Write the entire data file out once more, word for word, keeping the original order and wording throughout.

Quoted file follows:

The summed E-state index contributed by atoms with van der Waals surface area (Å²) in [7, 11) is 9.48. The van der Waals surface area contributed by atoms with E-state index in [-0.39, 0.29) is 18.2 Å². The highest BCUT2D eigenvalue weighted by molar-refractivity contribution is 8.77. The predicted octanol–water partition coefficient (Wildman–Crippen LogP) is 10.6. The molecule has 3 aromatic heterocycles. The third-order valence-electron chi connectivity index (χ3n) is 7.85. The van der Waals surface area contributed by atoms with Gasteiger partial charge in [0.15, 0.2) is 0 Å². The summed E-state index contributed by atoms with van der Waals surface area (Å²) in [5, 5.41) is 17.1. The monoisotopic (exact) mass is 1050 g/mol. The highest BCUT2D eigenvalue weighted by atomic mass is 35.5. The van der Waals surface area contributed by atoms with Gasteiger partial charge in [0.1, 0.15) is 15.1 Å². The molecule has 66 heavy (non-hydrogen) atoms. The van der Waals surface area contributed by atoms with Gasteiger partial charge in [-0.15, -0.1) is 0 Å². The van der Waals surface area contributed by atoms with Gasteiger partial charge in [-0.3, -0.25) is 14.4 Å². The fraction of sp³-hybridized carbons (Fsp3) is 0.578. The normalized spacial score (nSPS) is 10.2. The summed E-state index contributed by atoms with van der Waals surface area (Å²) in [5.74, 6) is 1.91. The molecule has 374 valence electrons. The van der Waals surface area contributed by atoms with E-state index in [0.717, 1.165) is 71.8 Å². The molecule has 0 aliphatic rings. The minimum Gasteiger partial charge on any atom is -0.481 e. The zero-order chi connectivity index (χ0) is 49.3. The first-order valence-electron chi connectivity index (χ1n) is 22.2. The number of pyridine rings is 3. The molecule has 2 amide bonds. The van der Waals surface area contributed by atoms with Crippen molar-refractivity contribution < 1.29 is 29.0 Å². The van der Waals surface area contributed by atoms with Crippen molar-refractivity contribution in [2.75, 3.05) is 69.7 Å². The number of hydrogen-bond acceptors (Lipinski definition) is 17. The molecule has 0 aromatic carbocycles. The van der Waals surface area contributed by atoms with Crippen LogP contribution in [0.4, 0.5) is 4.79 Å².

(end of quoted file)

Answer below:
The summed E-state index contributed by atoms with van der Waals surface area (Å²) in [7, 11) is 9.48. The van der Waals surface area contributed by atoms with E-state index in [-0.39, 0.29) is 18.2 Å². The highest BCUT2D eigenvalue weighted by molar-refractivity contribution is 8.77. The predicted octanol–water partition coefficient (Wildman–Crippen LogP) is 10.6. The molecule has 3 aromatic heterocycles. The third-order valence-electron chi connectivity index (χ3n) is 7.85. The van der Waals surface area contributed by atoms with Gasteiger partial charge in [0.15, 0.2) is 0 Å². The summed E-state index contributed by atoms with van der Waals surface area (Å²) in [5, 5.41) is 17.1. The monoisotopic (exact) mass is 1050 g/mol. The highest BCUT2D eigenvalue weighted by atomic mass is 35.5. The van der Waals surface area contributed by atoms with Gasteiger partial charge in [0.1, 0.15) is 15.1 Å². The molecule has 66 heavy (non-hydrogen) atoms. The van der Waals surface area contributed by atoms with Gasteiger partial charge in [-0.15, -0.1) is 0 Å². The van der Waals surface area contributed by atoms with Gasteiger partial charge in [-0.3, -0.25) is 14.4 Å². The fraction of sp³-hybridized carbons (Fsp3) is 0.578. The normalized spacial score (nSPS) is 10.2. The summed E-state index contributed by atoms with van der Waals surface area (Å²) in [5.74, 6) is 1.91. The molecule has 374 valence electrons. The van der Waals surface area contributed by atoms with E-state index in [0.717, 1.165) is 71.8 Å². The molecule has 0 aliphatic rings. The minimum Gasteiger partial charge on any atom is -0.481 e. The zero-order chi connectivity index (χ0) is 49.3. The first-order valence-electron chi connectivity index (χ1n) is 22.2. The number of pyridine rings is 3. The molecule has 2 amide bonds. The van der Waals surface area contributed by atoms with Crippen molar-refractivity contribution < 1.29 is 29.0 Å². The van der Waals surface area contributed by atoms with Crippen molar-refractivity contribution in [2.75, 3.05) is 69.7 Å². The number of hydrogen-bond acceptors (Lipinski definition) is 17. The molecule has 0 aromatic carbocycles. The van der Waals surface area contributed by atoms with Crippen LogP contribution in [0.4, 0.5) is 4.79 Å².